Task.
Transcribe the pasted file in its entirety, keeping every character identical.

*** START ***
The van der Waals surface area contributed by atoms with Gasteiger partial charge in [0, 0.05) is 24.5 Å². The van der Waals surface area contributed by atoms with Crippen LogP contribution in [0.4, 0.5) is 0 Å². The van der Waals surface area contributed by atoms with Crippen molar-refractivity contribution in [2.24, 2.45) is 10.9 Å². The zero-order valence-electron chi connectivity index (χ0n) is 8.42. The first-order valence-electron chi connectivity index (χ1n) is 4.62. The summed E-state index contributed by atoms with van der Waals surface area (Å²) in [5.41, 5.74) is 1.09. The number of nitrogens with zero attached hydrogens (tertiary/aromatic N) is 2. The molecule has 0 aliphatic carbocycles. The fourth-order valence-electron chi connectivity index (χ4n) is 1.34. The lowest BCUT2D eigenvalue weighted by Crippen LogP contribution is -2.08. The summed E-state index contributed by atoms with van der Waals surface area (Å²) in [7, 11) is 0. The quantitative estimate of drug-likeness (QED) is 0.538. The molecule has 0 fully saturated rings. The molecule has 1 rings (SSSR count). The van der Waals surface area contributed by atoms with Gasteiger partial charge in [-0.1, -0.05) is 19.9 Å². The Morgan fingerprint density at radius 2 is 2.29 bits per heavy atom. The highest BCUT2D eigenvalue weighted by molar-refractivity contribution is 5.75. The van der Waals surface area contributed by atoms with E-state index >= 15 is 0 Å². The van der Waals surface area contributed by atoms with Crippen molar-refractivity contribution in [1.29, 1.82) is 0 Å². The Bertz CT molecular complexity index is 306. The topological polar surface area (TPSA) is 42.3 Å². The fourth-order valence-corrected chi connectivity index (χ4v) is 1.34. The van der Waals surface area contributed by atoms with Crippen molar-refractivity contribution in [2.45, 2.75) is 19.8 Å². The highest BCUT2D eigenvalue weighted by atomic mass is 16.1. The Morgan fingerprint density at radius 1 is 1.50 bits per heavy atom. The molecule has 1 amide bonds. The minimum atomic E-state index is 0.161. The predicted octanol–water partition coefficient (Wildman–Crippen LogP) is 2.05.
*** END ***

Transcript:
The van der Waals surface area contributed by atoms with Gasteiger partial charge in [0, 0.05) is 24.5 Å². The van der Waals surface area contributed by atoms with Crippen LogP contribution in [0.4, 0.5) is 0 Å². The van der Waals surface area contributed by atoms with Crippen molar-refractivity contribution in [2.24, 2.45) is 10.9 Å². The zero-order valence-electron chi connectivity index (χ0n) is 8.42. The first-order valence-electron chi connectivity index (χ1n) is 4.62. The summed E-state index contributed by atoms with van der Waals surface area (Å²) in [5.41, 5.74) is 1.09. The number of nitrogens with zero attached hydrogens (tertiary/aromatic N) is 2. The molecule has 0 aliphatic carbocycles. The fourth-order valence-electron chi connectivity index (χ4n) is 1.34. The lowest BCUT2D eigenvalue weighted by Crippen LogP contribution is -2.08. The summed E-state index contributed by atoms with van der Waals surface area (Å²) in [7, 11) is 0. The quantitative estimate of drug-likeness (QED) is 0.538. The molecule has 0 fully saturated rings. The molecule has 1 rings (SSSR count). The van der Waals surface area contributed by atoms with Gasteiger partial charge in [-0.1, -0.05) is 19.9 Å². The Morgan fingerprint density at radius 2 is 2.29 bits per heavy atom. The highest BCUT2D eigenvalue weighted by molar-refractivity contribution is 5.75. The van der Waals surface area contributed by atoms with E-state index >= 15 is 0 Å². The van der Waals surface area contributed by atoms with Crippen molar-refractivity contribution in [1.29, 1.82) is 0 Å². The Bertz CT molecular complexity index is 306. The topological polar surface area (TPSA) is 42.3 Å². The fourth-order valence-corrected chi connectivity index (χ4v) is 1.34. The van der Waals surface area contributed by atoms with Crippen molar-refractivity contribution in [2.45, 2.75) is 19.8 Å². The highest BCUT2D eigenvalue weighted by atomic mass is 16.1. The Morgan fingerprint density at radius 1 is 1.50 bits per heavy atom. The molecule has 1 amide bonds. The minimum atomic E-state index is 0.161. The predicted octanol–water partition coefficient (Wildman–Crippen LogP) is 2.05.